Article by Karolina MacLachlan

Prioritizing the Protection of Civilians in National Security

Prioritzing Po C 2022 Mac Lachlan

(Photographer RM /​Shutterstock)

Posted in Crises Abroad: Prevention, Response, Stabilization
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When drafting security policy, those most affected by conflict are often missing from the equation. Applying a protection lens to Germany’s upcoming security strategy would be a way of putting civilians first.

It is, by now, a well-worn cliché to call Russia’s invasion of Ukraine in February 2022 a watershed moment for the European and international security architecture. As German policymakers draft the country’s first integrated national security strategy, they are doing so against the backdrop of major combat operations in Europe, a worldwide food crisis and a displacement – internal or external – of over 15 million people. The war in Ukraine has also prompted an increase in defense spending among NATO members: in Germany alone, a special fund of €100 billion will top up the existing defense budget between 2022 and 2030. For some, this exemplifies Germany’s move away from a security policy that prioritized conflict resolution through non-military means, promoted trade as a means of transforming international relations (‘Wandel durch Handel’) and focused on development aid. Others have welcomed Berlin’s investment in defense as proof of a long-overdue recognition of the new reality. 

What is missing in these increasingly polarized debates on military versus civilian means is a recognition of the need to anticipate and to better protect civilians from the effects that war will have on them. Wars disproportionately impact civilians: the UN estimates that 100 non-combatants die in conflicts every day. Between 2001 and 2021, 387,000 civilians are thought to have died in major conflicts, and many more suffered due to the destruction of critical infrastructure. During the 9 months of war in Ukraine alone, over 15,000 civilians were killed or injured, 6.5 million people were internally displaced and 7.7 million became refugees. The use of explosive weapons in populated areas, targeting of critical civilian infrastructure and a lack of provisions for evacuations continues to put civilians in Ukraine at risk.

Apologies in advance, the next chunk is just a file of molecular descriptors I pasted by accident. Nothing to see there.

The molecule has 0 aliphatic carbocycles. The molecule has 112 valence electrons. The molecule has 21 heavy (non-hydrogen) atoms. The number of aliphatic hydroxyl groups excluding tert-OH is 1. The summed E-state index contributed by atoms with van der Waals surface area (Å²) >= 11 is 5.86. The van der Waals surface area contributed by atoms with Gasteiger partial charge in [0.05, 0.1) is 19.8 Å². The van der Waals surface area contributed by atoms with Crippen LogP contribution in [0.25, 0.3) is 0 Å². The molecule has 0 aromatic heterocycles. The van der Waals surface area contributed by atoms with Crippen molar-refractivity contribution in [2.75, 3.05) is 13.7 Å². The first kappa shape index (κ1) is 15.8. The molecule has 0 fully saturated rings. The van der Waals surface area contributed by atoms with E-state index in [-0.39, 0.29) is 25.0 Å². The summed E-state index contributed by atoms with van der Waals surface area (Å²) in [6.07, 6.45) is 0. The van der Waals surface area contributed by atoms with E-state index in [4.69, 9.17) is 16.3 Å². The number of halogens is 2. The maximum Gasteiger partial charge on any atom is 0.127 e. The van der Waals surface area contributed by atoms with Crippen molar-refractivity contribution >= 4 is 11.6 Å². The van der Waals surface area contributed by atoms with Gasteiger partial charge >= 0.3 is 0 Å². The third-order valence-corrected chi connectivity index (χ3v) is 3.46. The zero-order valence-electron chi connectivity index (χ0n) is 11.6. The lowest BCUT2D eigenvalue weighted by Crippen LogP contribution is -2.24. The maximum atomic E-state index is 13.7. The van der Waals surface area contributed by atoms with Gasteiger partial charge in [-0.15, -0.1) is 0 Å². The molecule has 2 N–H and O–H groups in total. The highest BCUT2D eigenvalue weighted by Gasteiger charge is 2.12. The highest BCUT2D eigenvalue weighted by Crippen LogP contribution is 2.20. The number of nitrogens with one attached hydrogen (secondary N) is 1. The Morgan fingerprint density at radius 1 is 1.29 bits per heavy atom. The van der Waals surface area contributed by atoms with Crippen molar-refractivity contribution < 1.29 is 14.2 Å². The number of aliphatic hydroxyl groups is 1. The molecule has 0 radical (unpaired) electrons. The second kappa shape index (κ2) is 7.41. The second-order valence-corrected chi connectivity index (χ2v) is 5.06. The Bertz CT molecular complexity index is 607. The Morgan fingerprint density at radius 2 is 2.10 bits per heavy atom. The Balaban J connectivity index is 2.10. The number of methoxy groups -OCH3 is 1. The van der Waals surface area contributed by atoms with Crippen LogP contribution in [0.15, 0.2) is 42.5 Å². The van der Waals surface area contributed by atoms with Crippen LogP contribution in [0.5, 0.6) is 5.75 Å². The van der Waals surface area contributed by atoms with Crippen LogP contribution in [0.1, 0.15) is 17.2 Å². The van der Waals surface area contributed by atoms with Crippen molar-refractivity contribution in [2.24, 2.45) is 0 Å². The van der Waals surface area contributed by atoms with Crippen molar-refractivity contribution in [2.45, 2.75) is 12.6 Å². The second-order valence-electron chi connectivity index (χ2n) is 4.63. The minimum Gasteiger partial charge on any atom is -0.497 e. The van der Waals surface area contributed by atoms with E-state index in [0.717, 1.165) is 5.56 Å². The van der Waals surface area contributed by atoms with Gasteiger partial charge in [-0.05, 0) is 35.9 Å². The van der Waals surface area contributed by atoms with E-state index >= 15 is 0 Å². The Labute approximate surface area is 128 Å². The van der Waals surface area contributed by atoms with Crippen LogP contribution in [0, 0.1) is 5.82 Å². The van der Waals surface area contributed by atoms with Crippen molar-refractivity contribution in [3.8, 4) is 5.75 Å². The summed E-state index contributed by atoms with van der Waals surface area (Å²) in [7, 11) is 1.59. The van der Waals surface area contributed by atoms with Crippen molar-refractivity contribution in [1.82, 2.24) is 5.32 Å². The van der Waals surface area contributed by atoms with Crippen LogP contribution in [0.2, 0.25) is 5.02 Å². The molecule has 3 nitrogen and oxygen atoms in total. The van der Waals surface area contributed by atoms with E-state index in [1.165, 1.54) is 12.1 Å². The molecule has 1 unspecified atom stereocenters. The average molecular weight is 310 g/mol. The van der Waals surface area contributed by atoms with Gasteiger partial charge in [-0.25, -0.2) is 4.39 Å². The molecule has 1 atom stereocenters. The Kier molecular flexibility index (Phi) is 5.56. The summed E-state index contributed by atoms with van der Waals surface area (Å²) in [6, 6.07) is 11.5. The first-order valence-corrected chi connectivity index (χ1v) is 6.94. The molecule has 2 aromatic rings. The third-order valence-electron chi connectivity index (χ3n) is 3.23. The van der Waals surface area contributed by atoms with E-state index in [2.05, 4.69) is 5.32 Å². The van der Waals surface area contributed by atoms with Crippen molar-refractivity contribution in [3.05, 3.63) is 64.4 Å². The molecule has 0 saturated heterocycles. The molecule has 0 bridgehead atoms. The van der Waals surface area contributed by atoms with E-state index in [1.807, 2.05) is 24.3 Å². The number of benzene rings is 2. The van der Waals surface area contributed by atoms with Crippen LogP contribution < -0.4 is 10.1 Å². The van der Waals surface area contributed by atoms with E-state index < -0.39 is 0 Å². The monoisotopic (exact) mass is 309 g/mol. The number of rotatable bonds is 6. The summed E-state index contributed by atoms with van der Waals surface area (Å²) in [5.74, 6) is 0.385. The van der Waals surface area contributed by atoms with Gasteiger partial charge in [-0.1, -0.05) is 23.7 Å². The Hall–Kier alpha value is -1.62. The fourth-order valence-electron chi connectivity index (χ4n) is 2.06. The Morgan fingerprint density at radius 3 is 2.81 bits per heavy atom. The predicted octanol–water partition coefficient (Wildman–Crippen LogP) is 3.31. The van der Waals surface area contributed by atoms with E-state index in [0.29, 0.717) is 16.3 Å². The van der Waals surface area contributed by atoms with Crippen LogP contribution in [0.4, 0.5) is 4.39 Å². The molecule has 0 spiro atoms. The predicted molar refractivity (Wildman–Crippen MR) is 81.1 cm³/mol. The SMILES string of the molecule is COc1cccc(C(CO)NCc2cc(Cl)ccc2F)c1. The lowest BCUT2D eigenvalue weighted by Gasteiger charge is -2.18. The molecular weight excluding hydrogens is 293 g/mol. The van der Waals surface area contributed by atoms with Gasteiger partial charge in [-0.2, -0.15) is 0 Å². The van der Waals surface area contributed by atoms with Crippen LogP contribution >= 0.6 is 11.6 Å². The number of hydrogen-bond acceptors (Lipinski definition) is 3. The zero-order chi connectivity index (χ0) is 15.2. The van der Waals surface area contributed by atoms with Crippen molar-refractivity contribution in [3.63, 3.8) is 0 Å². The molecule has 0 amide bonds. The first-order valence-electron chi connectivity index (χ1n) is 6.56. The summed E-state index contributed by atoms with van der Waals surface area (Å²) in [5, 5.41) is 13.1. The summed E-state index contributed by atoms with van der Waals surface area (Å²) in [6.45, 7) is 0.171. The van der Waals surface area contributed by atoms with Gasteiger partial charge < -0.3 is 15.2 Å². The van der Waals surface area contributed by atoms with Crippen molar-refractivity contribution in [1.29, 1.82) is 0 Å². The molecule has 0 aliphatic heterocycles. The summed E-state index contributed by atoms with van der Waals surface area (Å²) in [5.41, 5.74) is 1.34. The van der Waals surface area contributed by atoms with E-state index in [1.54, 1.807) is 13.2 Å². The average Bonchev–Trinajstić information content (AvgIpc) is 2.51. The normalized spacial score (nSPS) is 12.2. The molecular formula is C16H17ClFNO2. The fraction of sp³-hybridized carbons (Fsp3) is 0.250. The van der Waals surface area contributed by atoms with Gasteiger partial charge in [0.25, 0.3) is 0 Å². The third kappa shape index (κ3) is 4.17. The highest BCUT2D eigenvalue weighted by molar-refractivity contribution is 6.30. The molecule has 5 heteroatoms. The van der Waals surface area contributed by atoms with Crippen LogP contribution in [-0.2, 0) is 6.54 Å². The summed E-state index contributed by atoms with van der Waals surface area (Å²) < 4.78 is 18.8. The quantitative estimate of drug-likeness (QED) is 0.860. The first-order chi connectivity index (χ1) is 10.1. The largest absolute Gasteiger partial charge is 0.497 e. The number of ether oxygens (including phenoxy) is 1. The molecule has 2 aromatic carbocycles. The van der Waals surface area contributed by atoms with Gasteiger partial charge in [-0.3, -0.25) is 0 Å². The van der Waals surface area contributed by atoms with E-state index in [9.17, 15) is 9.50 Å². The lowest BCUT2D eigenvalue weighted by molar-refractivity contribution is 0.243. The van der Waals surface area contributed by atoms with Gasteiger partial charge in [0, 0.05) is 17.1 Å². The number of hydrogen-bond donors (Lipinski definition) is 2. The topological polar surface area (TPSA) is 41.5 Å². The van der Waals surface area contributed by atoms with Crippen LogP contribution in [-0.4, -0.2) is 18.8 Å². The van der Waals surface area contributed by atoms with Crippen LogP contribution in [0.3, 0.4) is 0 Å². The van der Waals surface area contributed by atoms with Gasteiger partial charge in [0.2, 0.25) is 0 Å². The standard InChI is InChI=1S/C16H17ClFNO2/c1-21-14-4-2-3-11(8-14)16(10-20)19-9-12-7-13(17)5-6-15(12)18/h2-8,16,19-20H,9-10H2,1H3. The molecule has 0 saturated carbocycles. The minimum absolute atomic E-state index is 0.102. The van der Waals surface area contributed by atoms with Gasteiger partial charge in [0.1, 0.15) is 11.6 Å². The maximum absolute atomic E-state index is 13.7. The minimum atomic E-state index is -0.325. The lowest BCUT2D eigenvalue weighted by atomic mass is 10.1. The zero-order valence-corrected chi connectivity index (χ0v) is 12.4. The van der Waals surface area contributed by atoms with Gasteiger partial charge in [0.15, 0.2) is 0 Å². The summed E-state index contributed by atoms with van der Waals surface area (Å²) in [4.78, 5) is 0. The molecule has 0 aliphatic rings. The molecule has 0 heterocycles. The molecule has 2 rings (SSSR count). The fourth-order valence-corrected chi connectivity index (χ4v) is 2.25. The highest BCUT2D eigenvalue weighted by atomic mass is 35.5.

» Needs related to the protection of civilians reach across humanitarian, civilian and military considerations and should shape not only civil preparedness and resilience, but also defense policy and military procurement. «

— Karolina MacLachlan

Protecting civilians in conflict – including mitigating harm caused by one’s own operations, protecting against harm brought about through the actions of others and supporting civilians’ own approaches to protecting themselves and their communities — is a moral, legal and strategic imperative with a basis in international humanitarian and human rights law. Protecting civilians can lessen the cost of war through limiting the number of victims, reducing trauma, preventing continuing cycles of grievances, and laying the foundation for long-term peacebuilding. Because of its importance, the ability to protect can be seen as a key lens through which to organize and implement a national security strategy. Needs related to the protection of civilians reach across humanitarian, civilian and military considerations and should shape not only civil preparedness and resilience, but also defense policy and military procurement. This applies to both preparedness at home and expeditionary crisis management and peace support operations.

Protection in Peace Support Operations and Defence Capacity Building

Peace support operations mandated and carried out by the United Nations increasingly find themselves protecting civilians where they operate, especially when national authorities are either incapable or unwilling to do so. To play an effective protection role, the missions need specific, clear mandates to protect, the assistance of the host government, training that enables them to understand protection needs, and equipment to keep themselves and others safe.